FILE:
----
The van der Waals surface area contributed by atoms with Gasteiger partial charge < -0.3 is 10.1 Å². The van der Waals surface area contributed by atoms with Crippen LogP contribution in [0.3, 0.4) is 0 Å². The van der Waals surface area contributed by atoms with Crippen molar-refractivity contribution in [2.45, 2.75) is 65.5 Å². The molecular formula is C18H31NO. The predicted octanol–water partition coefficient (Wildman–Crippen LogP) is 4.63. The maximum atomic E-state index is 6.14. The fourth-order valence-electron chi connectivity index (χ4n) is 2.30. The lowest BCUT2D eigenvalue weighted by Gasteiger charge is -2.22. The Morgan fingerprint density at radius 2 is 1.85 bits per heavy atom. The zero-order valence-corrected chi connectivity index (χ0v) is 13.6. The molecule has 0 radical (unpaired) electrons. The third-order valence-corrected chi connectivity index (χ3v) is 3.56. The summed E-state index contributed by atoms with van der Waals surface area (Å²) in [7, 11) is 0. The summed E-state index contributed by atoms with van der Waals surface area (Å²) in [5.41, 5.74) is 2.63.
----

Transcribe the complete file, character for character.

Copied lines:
The van der Waals surface area contributed by atoms with Gasteiger partial charge < -0.3 is 10.1 Å². The van der Waals surface area contributed by atoms with Crippen LogP contribution in [0.3, 0.4) is 0 Å². The van der Waals surface area contributed by atoms with Crippen molar-refractivity contribution in [2.45, 2.75) is 65.5 Å². The molecular formula is C18H31NO. The predicted octanol–water partition coefficient (Wildman–Crippen LogP) is 4.63. The maximum atomic E-state index is 6.14. The fourth-order valence-electron chi connectivity index (χ4n) is 2.30. The lowest BCUT2D eigenvalue weighted by Gasteiger charge is -2.22. The Morgan fingerprint density at radius 2 is 1.85 bits per heavy atom. The zero-order valence-corrected chi connectivity index (χ0v) is 13.6. The molecule has 0 radical (unpaired) electrons. The third-order valence-corrected chi connectivity index (χ3v) is 3.56. The summed E-state index contributed by atoms with van der Waals surface area (Å²) in [7, 11) is 0. The summed E-state index contributed by atoms with van der Waals surface area (Å²) in [5.41, 5.74) is 2.63.